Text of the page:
On Loneliness and Incarnation

One of the most important concepts of the religion of ancient Israel, and in today’s Jewish Kabbalah, is the concept of the Shekhinah (שְׁכִינָה), the Presence of God. After God gave the Torah to Moses and Israel made a covenant with God, God’s Shekhinah, his presence-glory, started to inhabit the Ark of the Covenant in the tabernacle. The Ark would come with Israel to battle, it would be the center of all worship festivals and rituals (the biggest community events), and it was the most sacred, cherished and protected thing in all of Israel. When enemies stole it, it was like complete darkness and defeat covered the land, a sense of abandonment by God, whose Presence has departed.

The Presence of God was what assured Israel of their importance, identity, and strength… Its departures and returns from the land marked the light and dark points in their history. What was the main reason why the Presence departed from Israel? The people becoming proud, ignoring the poor and the widow, and ignoring the afflicted. It was apathy, and greed for power and riches. In simple words, when love was absent, Love departed. Continue reading On Loneliness and Incarnation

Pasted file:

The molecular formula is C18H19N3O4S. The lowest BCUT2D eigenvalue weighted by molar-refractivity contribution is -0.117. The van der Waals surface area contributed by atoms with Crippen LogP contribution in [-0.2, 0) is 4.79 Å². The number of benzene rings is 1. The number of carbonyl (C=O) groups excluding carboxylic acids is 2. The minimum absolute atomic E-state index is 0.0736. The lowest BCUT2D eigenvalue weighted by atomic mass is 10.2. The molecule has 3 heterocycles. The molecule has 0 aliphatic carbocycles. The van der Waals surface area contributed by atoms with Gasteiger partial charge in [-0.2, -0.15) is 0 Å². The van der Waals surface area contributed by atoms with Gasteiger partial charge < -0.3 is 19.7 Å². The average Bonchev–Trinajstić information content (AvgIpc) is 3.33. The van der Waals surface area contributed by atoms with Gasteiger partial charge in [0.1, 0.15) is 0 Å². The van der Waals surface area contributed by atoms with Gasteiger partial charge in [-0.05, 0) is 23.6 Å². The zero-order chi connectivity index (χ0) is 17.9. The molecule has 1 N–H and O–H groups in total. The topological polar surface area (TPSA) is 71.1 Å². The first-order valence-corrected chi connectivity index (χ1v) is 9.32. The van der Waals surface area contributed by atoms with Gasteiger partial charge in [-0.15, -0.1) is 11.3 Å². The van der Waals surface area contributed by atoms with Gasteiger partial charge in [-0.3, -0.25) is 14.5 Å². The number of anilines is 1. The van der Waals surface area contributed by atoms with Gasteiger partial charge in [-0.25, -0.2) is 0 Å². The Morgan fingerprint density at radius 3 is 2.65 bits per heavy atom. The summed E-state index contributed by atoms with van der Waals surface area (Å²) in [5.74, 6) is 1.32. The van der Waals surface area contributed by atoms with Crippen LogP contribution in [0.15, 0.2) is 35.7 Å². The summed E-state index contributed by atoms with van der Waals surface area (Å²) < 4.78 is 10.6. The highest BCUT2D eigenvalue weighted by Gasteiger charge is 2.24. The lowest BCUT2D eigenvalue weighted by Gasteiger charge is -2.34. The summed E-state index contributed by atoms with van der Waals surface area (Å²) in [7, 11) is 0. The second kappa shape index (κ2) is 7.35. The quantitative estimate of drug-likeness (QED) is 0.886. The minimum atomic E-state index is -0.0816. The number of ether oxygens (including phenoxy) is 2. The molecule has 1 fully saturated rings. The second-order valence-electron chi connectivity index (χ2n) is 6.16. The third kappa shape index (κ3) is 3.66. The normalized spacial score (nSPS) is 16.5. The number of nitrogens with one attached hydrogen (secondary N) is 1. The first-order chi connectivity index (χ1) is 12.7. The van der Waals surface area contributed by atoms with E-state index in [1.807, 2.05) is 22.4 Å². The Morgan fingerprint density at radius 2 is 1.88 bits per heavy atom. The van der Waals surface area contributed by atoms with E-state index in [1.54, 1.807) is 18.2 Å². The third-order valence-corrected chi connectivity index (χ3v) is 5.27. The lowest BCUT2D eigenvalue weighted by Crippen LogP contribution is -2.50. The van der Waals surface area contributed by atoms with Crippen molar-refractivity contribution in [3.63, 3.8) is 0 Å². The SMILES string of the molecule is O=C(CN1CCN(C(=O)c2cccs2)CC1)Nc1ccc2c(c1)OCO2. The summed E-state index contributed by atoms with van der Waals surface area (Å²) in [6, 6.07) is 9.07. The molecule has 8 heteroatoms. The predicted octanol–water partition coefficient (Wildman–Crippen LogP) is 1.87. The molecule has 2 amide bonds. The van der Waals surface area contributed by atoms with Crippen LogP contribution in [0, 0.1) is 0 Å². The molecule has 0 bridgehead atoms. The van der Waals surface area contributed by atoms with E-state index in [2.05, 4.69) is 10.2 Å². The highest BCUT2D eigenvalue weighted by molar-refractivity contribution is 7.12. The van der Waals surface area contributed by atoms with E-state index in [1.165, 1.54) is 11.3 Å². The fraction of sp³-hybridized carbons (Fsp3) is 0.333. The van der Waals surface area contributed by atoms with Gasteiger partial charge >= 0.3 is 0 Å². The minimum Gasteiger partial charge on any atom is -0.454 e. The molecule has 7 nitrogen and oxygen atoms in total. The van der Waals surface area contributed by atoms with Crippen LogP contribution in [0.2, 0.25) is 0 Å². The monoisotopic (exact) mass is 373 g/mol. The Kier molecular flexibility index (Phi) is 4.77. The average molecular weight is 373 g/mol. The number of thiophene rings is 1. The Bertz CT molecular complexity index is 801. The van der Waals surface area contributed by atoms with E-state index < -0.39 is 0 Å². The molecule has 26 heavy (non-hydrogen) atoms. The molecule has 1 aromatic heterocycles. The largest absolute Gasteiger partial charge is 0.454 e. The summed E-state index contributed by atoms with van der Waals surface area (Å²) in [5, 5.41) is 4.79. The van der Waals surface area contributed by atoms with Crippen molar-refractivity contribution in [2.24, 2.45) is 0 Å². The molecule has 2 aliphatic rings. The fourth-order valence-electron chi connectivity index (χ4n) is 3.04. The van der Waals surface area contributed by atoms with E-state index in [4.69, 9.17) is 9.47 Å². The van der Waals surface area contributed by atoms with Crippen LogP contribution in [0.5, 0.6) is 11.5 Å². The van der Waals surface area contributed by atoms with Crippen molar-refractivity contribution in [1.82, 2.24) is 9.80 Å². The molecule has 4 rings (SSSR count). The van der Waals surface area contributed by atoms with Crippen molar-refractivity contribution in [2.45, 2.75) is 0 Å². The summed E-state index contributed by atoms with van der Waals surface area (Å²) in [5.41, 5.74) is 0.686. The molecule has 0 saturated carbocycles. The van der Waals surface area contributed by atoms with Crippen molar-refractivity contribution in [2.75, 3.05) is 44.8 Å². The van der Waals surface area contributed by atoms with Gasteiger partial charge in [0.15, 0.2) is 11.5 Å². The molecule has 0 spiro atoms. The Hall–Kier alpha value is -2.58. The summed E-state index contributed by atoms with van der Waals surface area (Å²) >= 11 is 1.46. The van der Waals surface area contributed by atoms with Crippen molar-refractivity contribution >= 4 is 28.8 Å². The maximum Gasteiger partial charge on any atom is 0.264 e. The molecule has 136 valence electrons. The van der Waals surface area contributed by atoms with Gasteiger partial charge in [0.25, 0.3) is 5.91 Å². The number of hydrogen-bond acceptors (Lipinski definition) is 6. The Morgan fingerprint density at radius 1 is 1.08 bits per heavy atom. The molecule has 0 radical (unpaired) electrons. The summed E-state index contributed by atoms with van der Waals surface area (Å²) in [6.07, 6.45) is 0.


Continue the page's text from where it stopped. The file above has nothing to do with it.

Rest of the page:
The God of Unbelievers #2: Absence

(If you’re interested, here’s part 1)

I arrived from work and entered my house, saw a few lights on and assumed my roommates were at home. I enter my room, change clothes, go to the kitchen prep something to eat, go downstairs get my laundry done, come back to the kitchen, and realize that everything is a bit too quiet. I call their names, nobody answers. I am, after all, alone.

Next day, I come home and all is dark, I don’t hear a sound, so I turn on my music and sit down to relax for a bit. I cook something, wear something comfortable, all is so good.

Hey man!

The musical silence inside my head is broken; I am not alone.

Light and darkness, presence and absence. My experience at home is but a shade of the dance that is life with(out) God. Continue reading The God of Unbelievers #2: Absence